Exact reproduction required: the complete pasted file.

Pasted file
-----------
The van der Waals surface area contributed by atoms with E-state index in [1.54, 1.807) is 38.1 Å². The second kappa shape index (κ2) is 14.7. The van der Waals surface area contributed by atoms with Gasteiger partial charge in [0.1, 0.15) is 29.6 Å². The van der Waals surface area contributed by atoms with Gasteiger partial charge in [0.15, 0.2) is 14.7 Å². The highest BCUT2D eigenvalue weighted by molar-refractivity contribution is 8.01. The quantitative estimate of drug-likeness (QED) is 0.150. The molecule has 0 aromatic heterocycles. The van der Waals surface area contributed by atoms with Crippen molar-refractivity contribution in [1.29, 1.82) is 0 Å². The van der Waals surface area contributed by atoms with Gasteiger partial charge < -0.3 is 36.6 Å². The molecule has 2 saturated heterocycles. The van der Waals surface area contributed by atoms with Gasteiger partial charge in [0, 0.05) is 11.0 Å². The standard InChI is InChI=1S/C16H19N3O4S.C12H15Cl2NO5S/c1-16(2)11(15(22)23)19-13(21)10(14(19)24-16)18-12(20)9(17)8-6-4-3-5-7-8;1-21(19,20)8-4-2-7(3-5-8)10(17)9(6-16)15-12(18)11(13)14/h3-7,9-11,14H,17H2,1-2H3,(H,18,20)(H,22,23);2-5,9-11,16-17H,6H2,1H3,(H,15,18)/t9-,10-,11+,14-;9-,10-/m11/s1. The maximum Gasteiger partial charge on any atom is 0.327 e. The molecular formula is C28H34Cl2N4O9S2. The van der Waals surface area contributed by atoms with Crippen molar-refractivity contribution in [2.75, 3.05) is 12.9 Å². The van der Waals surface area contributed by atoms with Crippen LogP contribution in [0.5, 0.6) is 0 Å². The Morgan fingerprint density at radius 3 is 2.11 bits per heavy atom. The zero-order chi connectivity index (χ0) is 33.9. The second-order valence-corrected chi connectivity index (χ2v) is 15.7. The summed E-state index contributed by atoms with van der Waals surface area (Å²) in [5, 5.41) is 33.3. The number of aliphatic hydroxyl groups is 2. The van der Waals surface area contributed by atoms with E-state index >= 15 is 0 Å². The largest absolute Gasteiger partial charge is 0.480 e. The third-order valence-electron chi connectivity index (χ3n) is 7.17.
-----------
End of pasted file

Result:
The van der Waals surface area contributed by atoms with E-state index in [1.54, 1.807) is 38.1 Å². The second kappa shape index (κ2) is 14.7. The van der Waals surface area contributed by atoms with Gasteiger partial charge in [0.1, 0.15) is 29.6 Å². The van der Waals surface area contributed by atoms with Gasteiger partial charge in [0.15, 0.2) is 14.7 Å². The highest BCUT2D eigenvalue weighted by molar-refractivity contribution is 8.01. The quantitative estimate of drug-likeness (QED) is 0.150. The molecule has 0 aromatic heterocycles. The van der Waals surface area contributed by atoms with Crippen molar-refractivity contribution in [1.29, 1.82) is 0 Å². The van der Waals surface area contributed by atoms with Gasteiger partial charge < -0.3 is 36.6 Å². The molecule has 2 saturated heterocycles. The van der Waals surface area contributed by atoms with Gasteiger partial charge in [0, 0.05) is 11.0 Å². The standard InChI is InChI=1S/C16H19N3O4S.C12H15Cl2NO5S/c1-16(2)11(15(22)23)19-13(21)10(14(19)24-16)18-12(20)9(17)8-6-4-3-5-7-8;1-21(19,20)8-4-2-7(3-5-8)10(17)9(6-16)15-12(18)11(13)14/h3-7,9-11,14H,17H2,1-2H3,(H,18,20)(H,22,23);2-5,9-11,16-17H,6H2,1H3,(H,15,18)/t9-,10-,11+,14-;9-,10-/m11/s1. The maximum Gasteiger partial charge on any atom is 0.327 e. The molecular formula is C28H34Cl2N4O9S2. The van der Waals surface area contributed by atoms with Crippen molar-refractivity contribution in [2.75, 3.05) is 12.9 Å². The van der Waals surface area contributed by atoms with Crippen LogP contribution in [0.5, 0.6) is 0 Å². The Morgan fingerprint density at radius 3 is 2.11 bits per heavy atom. The zero-order chi connectivity index (χ0) is 33.9. The second-order valence-corrected chi connectivity index (χ2v) is 15.7. The summed E-state index contributed by atoms with van der Waals surface area (Å²) in [5, 5.41) is 33.3. The number of aliphatic hydroxyl groups is 2. The van der Waals surface area contributed by atoms with E-state index >= 15 is 0 Å². The largest absolute Gasteiger partial charge is 0.480 e. The third-order valence-electron chi connectivity index (χ3n) is 7.17.